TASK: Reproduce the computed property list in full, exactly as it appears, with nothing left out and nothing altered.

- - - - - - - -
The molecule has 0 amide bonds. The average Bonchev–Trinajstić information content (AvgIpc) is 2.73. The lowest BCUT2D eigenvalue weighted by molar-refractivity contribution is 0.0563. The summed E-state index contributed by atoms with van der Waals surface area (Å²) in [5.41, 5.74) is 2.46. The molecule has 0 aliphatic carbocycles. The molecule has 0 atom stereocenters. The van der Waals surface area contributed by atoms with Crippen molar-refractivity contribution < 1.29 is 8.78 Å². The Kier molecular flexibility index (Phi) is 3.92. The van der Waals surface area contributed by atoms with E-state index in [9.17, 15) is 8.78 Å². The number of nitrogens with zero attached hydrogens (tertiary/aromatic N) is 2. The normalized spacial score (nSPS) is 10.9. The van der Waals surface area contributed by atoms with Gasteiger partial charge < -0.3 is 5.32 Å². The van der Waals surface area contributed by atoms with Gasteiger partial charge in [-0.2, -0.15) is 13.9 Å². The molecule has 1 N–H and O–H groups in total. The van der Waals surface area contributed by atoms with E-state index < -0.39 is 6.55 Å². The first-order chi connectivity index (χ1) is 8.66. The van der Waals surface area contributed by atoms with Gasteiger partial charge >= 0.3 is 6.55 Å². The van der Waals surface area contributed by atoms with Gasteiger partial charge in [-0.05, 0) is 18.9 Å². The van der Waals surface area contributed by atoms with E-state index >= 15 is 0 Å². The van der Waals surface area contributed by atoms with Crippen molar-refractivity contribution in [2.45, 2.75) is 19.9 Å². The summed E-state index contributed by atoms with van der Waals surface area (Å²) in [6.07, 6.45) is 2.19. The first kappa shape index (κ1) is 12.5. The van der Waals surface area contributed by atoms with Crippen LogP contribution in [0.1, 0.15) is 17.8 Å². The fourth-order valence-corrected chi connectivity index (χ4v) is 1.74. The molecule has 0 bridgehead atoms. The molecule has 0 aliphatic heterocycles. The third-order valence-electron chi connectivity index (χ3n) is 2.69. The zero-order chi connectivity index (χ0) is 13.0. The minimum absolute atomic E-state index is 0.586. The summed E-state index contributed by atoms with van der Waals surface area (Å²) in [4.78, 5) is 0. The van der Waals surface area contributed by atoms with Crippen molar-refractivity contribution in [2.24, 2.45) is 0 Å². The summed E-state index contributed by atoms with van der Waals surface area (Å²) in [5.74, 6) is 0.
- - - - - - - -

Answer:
The molecule has 0 amide bonds. The average Bonchev–Trinajstić information content (AvgIpc) is 2.73. The lowest BCUT2D eigenvalue weighted by molar-refractivity contribution is 0.0563. The summed E-state index contributed by atoms with van der Waals surface area (Å²) in [5.41, 5.74) is 2.46. The molecule has 0 aliphatic carbocycles. The molecule has 0 atom stereocenters. The van der Waals surface area contributed by atoms with Crippen molar-refractivity contribution < 1.29 is 8.78 Å². The Kier molecular flexibility index (Phi) is 3.92. The van der Waals surface area contributed by atoms with E-state index in [9.17, 15) is 8.78 Å². The number of nitrogens with zero attached hydrogens (tertiary/aromatic N) is 2. The normalized spacial score (nSPS) is 10.9. The van der Waals surface area contributed by atoms with Gasteiger partial charge < -0.3 is 5.32 Å². The van der Waals surface area contributed by atoms with Gasteiger partial charge in [-0.2, -0.15) is 13.9 Å². The molecule has 1 N–H and O–H groups in total. The van der Waals surface area contributed by atoms with E-state index < -0.39 is 6.55 Å². The first-order chi connectivity index (χ1) is 8.66. The van der Waals surface area contributed by atoms with Gasteiger partial charge >= 0.3 is 6.55 Å². The van der Waals surface area contributed by atoms with Gasteiger partial charge in [-0.05, 0) is 18.9 Å². The van der Waals surface area contributed by atoms with E-state index >= 15 is 0 Å². The van der Waals surface area contributed by atoms with Crippen molar-refractivity contribution in [2.45, 2.75) is 19.9 Å². The summed E-state index contributed by atoms with van der Waals surface area (Å²) in [6.07, 6.45) is 2.19. The first kappa shape index (κ1) is 12.5. The van der Waals surface area contributed by atoms with Crippen LogP contribution in [0.1, 0.15) is 17.8 Å². The fourth-order valence-corrected chi connectivity index (χ4v) is 1.74. The molecule has 0 bridgehead atoms. The molecule has 0 aliphatic heterocycles. The third-order valence-electron chi connectivity index (χ3n) is 2.69. The zero-order chi connectivity index (χ0) is 13.0. The minimum absolute atomic E-state index is 0.586. The summed E-state index contributed by atoms with van der Waals surface area (Å²) in [4.78, 5) is 0. The van der Waals surface area contributed by atoms with Crippen molar-refractivity contribution in [2.24, 2.45) is 0 Å². The summed E-state index contributed by atoms with van der Waals surface area (Å²) in [5.74, 6) is 0.